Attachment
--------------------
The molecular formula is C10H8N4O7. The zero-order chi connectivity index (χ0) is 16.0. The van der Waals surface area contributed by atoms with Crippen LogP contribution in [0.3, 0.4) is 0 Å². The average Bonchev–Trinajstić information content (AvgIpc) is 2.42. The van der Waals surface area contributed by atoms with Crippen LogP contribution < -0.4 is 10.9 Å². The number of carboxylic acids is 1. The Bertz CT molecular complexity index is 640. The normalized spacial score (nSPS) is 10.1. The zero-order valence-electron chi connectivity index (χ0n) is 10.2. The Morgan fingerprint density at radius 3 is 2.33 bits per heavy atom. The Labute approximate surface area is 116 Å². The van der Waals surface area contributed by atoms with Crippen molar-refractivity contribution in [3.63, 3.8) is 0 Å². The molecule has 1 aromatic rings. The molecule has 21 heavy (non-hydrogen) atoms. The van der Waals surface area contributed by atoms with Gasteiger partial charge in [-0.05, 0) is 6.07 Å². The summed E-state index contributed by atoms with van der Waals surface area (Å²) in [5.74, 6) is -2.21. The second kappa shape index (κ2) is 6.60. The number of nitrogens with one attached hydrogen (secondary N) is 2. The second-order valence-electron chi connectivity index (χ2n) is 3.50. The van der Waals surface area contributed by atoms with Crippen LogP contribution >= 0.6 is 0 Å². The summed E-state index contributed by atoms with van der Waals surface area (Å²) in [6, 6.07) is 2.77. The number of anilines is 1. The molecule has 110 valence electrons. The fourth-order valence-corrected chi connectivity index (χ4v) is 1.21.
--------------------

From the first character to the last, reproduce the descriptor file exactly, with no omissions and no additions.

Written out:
The molecular formula is C10H8N4O7. The zero-order chi connectivity index (χ0) is 16.0. The van der Waals surface area contributed by atoms with Crippen LogP contribution in [0.3, 0.4) is 0 Å². The average Bonchev–Trinajstić information content (AvgIpc) is 2.42. The van der Waals surface area contributed by atoms with Crippen LogP contribution < -0.4 is 10.9 Å². The number of carboxylic acids is 1. The Bertz CT molecular complexity index is 640. The normalized spacial score (nSPS) is 10.1. The zero-order valence-electron chi connectivity index (χ0n) is 10.2. The Morgan fingerprint density at radius 3 is 2.33 bits per heavy atom. The Labute approximate surface area is 116 Å². The van der Waals surface area contributed by atoms with Crippen molar-refractivity contribution in [3.63, 3.8) is 0 Å². The molecule has 1 aromatic rings. The molecule has 21 heavy (non-hydrogen) atoms. The van der Waals surface area contributed by atoms with Gasteiger partial charge in [-0.05, 0) is 6.07 Å². The summed E-state index contributed by atoms with van der Waals surface area (Å²) in [5.74, 6) is -2.21. The second kappa shape index (κ2) is 6.60. The number of nitrogens with one attached hydrogen (secondary N) is 2. The second-order valence-electron chi connectivity index (χ2n) is 3.50. The van der Waals surface area contributed by atoms with Crippen LogP contribution >= 0.6 is 0 Å². The summed E-state index contributed by atoms with van der Waals surface area (Å²) in [6, 6.07) is 2.77. The number of anilines is 1. The molecule has 110 valence electrons. The fourth-order valence-corrected chi connectivity index (χ4v) is 1.21.